Now we see that multiplying $|{\color{cyan}{\vec{a}}}|$ and $|{\color{orange}{\vec{b}}}| \cos({\color{yellow}{\theta}})$ is essentially the same as multiplying the length of ${\color{cyan}{\vec{a}}}$ and the length of the component of ${\color{orange}{\vec{b}}}$ along the direction of ${\color{cyan}{\vec{a}}}$. That means, the more ${\color{cyan}{\vec{a}}}$ and ${\color{orange}{\vec{b}}}$ are **aligned** and pointing in the same direction, the higher the dot product. The less they are aligned, the smaller the dot product. Let's take a look at some cases below.

In this case, the two vectors are generally aligned and pointing in the same general direction. Formally, the angle between the two vectors is less than 90°. Hence, a positive dot product.

In this case, the two vectors are generally not aligned and pointing in roughly opposite directions. Formally, the angle between the two vectors is greater than 90° and less than 270°. Hence, a negative dot product.

In this case, the two vectors are perpendicular. They are neither aligned nor misaligned. Thus, the dot product is zero.

Don't worry if you're still trying to grasp these concepts. We just covered **a lot of math**. You can go back to the Interactive Dot Product Playground above to build intuition around the relationship between the dot product and the lengths and direction of vectors.

## Embeddings

How does any of this math apply to machine learning? It turns out our new knowledge of vectors and dot products can be applied to large language models like ChatGPT, image generation like DALLE, and movie recommendation systems like Netflix.

As we will learn in a future article, AI applications based on neural networks do not process images, text, video, and audio directly. Instead, these inputs are first converted to vectors and matrices, and then these vectors and matrices are passed into the neural networks, which can perform various mathematical operations on them before producing output such as a chatbot response, a synthetically generated image, or a recommended movie. Even though to human eyes these vectors and matrices might seem like random but organized lists of numbers, to the neural network, they contain concepts. Vectors that represent these concepts are called **embeddings**. Because the seemingly random numbers in the vectors are capable of representing anything from a **bird** to **electric cars** to **globalization**, we say that these **embeddings** capture **semantic meaning**.

To illustrate, let's take a look at three popular movies. Suppose The Avengers: Endgame is represented by a vector that spans from the origin $(0, 0)$ to $(3, 3)$, Spiderman by a vector that points to $(3, 1)$, and La La Land by a vector that points to $(-3, -2)$. Alternatively but subtly, we can view these movies as just the *points* at the end of the vector as opposed to the *entire* vector (e.g., Spiderman is just $(3, 1)$ as opposed to the vector pointing to $(3, 1)$). These are equivalent representations.

Since The Avengers: Endgame and Spiderman are Marvel superhero movies, their vectors would be roughly aligned and thus their dot product would be positive. However, the movie La La Land has less action and a more serious overtone. Thus its dot product with the other two movies would be negative.

We will cover how to produce these coordinates for the movies in Part 3 of this series, but for now, assume these are the points/vectors representing their movies. These vectors are *meaningless* to us if we just *randomly* choose values for the vectors, but if they are chosen in such a way that the vectors for The Avengers: Endgame and Spiderman point to coordinates that are closer together than they are to the coordinate for La La Land, the vectors could be useful. What operation would tell us the degree to which two points are close together or the degree to which two vectors are aligned? The **dot product**.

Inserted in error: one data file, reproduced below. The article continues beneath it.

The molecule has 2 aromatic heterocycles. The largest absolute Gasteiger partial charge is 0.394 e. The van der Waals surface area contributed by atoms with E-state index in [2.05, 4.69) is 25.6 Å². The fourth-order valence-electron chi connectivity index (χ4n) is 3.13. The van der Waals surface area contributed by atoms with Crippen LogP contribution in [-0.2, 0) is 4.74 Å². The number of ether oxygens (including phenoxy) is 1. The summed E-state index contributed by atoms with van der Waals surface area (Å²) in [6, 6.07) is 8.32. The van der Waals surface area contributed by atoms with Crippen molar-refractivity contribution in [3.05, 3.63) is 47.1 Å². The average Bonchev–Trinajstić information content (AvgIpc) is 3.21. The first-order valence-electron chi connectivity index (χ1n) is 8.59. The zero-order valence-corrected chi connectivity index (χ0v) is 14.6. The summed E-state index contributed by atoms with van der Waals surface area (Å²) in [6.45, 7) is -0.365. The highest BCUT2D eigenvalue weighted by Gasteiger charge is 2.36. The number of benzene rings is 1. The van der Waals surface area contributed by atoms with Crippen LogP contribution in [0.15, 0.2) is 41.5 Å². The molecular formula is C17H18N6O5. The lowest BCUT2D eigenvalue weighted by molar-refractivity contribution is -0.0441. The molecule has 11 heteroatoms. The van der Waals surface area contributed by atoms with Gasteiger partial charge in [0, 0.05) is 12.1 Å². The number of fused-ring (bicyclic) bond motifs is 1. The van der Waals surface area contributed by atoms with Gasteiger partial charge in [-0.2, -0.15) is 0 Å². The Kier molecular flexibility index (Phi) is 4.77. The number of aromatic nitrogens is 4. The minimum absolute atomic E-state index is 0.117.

This is a useful concept in machine learning because we can convert **almost anything** into an embedding if we have a properly trained neural network model. This concept of using the dot product to gauge the similarity between concepts, ideas, and objects will be the basis of the image search engine we'll build in Part 3.

## Embeddings from OpenAI's CLIP Model

The diagram above with the three movies contained a toy example. Let's use a properly trained neural network to produce **embeddings** from words of five different categories. Suppose we have words from the following categories:

- 🌹 flowers
- 🧪 elements of the periodic table
- 🎸 music genres
- ⚽️ sports
- 🗼 European cities

Intuitively, if we had vectors that represented words from these different categories, ideally the vectors representing words from the **same** category would point to coordinates that are **clustered together**. Let's explore this idea. Below is an interactive playground (viewable on laptop/desktop only) that allows you to examine the embeddings of various words from these categories. The embeddings were produced by passing the words into a neural network from OpenAI called CLIP. We'll discuss more about CLIP in Part 3 of this series, but in essence, this model is able to accept either **text** or **images** as **input** and produce **embeddings** as **output**. Hover over each word to see their 2D coordinates. Determine if the words that are visually close together belong to the same category.

We passed in five different categories of words to CLIP, and as expected, five distinct clusters appeared among the embeddings. Notice that the genres of music are clustered together in the center, the types of flowers are together on the left, the sports are in the upper right-hand corner, the European cities are in the bottom right-hand corner, and the elements of the periodic table are on the bottom left. One exception is the word *pop*. While pop is a genre of music, it is also an overloaded term that has multiple meanings, which is probably why it's not clearly clustered together with the other music genres.

## Conclusion

Congratulations! We just made significant progress toward building cool and exciting ML applications in the next part of this series. We learned the algorithm to calculate the **dot product**, and then we gained visual intuition around this operation. Then we learned about a special type of vector called **embeddings**, and we explored the embeddings generated by a neural network called CLIP. In Part 3, we will tie all of this knowledge together to build an **image search engine**.

## Quiz